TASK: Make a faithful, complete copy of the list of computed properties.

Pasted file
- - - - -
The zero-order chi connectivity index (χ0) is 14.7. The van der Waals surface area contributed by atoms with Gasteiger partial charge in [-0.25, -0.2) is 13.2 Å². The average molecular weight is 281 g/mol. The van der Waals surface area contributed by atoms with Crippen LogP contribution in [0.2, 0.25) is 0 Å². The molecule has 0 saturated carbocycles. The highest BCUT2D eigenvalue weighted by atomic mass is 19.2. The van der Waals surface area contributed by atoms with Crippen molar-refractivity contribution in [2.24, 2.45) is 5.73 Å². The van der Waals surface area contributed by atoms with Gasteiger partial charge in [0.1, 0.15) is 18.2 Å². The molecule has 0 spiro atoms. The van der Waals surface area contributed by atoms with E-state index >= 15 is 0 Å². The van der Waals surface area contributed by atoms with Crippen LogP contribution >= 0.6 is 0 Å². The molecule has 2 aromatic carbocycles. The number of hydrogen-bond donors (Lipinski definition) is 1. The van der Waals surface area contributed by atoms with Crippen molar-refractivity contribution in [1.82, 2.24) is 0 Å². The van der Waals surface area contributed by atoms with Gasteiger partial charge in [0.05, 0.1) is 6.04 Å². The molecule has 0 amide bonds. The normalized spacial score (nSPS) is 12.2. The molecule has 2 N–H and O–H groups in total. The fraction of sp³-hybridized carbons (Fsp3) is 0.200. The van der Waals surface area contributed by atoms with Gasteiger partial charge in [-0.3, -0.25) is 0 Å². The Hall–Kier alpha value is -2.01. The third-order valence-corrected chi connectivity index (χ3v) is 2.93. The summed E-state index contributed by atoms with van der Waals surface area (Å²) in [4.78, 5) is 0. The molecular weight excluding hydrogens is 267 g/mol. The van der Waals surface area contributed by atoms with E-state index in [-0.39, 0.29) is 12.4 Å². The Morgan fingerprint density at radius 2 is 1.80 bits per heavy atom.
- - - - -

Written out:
The zero-order chi connectivity index (χ0) is 14.7. The van der Waals surface area contributed by atoms with Gasteiger partial charge in [-0.25, -0.2) is 13.2 Å². The average molecular weight is 281 g/mol. The van der Waals surface area contributed by atoms with Crippen LogP contribution in [0.2, 0.25) is 0 Å². The molecule has 0 saturated carbocycles. The highest BCUT2D eigenvalue weighted by atomic mass is 19.2. The van der Waals surface area contributed by atoms with Crippen molar-refractivity contribution in [2.24, 2.45) is 5.73 Å². The van der Waals surface area contributed by atoms with Gasteiger partial charge in [0.1, 0.15) is 18.2 Å². The molecule has 0 spiro atoms. The van der Waals surface area contributed by atoms with E-state index >= 15 is 0 Å². The van der Waals surface area contributed by atoms with Crippen LogP contribution >= 0.6 is 0 Å². The molecule has 2 aromatic carbocycles. The number of hydrogen-bond donors (Lipinski definition) is 1. The van der Waals surface area contributed by atoms with Crippen molar-refractivity contribution in [1.82, 2.24) is 0 Å². The van der Waals surface area contributed by atoms with Gasteiger partial charge in [0.05, 0.1) is 6.04 Å². The molecule has 0 amide bonds. The normalized spacial score (nSPS) is 12.2. The molecule has 2 N–H and O–H groups in total. The fraction of sp³-hybridized carbons (Fsp3) is 0.200. The van der Waals surface area contributed by atoms with Gasteiger partial charge in [-0.3, -0.25) is 0 Å². The Hall–Kier alpha value is -2.01. The third-order valence-corrected chi connectivity index (χ3v) is 2.93. The summed E-state index contributed by atoms with van der Waals surface area (Å²) in [4.78, 5) is 0. The molecular weight excluding hydrogens is 267 g/mol. The van der Waals surface area contributed by atoms with E-state index in [-0.39, 0.29) is 12.4 Å². The Morgan fingerprint density at radius 2 is 1.80 bits per heavy atom.